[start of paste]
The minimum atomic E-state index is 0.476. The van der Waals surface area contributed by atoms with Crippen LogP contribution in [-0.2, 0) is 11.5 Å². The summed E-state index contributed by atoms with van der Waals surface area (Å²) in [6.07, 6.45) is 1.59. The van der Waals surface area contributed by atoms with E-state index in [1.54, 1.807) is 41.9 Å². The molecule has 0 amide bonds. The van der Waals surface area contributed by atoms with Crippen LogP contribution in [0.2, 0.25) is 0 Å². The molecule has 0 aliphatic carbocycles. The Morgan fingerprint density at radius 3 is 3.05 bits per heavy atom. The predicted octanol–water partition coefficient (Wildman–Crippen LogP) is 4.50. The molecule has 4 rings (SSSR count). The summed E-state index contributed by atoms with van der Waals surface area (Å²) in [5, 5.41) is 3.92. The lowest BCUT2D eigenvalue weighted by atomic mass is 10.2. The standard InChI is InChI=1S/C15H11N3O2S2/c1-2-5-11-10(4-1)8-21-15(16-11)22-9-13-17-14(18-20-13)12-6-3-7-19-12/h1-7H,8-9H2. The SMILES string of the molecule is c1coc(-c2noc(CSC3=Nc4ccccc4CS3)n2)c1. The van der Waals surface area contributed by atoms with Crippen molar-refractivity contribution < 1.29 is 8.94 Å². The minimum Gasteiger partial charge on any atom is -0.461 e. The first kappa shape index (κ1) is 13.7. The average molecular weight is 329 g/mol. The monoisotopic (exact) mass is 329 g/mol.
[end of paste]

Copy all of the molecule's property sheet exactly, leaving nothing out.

The minimum atomic E-state index is 0.476. The van der Waals surface area contributed by atoms with Crippen LogP contribution in [-0.2, 0) is 11.5 Å². The summed E-state index contributed by atoms with van der Waals surface area (Å²) in [6.07, 6.45) is 1.59. The van der Waals surface area contributed by atoms with E-state index in [1.54, 1.807) is 41.9 Å². The molecule has 0 amide bonds. The van der Waals surface area contributed by atoms with Crippen LogP contribution in [0.2, 0.25) is 0 Å². The molecule has 0 aliphatic carbocycles. The Morgan fingerprint density at radius 3 is 3.05 bits per heavy atom. The predicted octanol–water partition coefficient (Wildman–Crippen LogP) is 4.50. The molecule has 4 rings (SSSR count). The summed E-state index contributed by atoms with van der Waals surface area (Å²) in [5, 5.41) is 3.92. The lowest BCUT2D eigenvalue weighted by atomic mass is 10.2. The standard InChI is InChI=1S/C15H11N3O2S2/c1-2-5-11-10(4-1)8-21-15(16-11)22-9-13-17-14(18-20-13)12-6-3-7-19-12/h1-7H,8-9H2. The SMILES string of the molecule is c1coc(-c2noc(CSC3=Nc4ccccc4CS3)n2)c1. The van der Waals surface area contributed by atoms with Crippen molar-refractivity contribution < 1.29 is 8.94 Å². The minimum Gasteiger partial charge on any atom is -0.461 e. The first kappa shape index (κ1) is 13.7. The average molecular weight is 329 g/mol. The monoisotopic (exact) mass is 329 g/mol.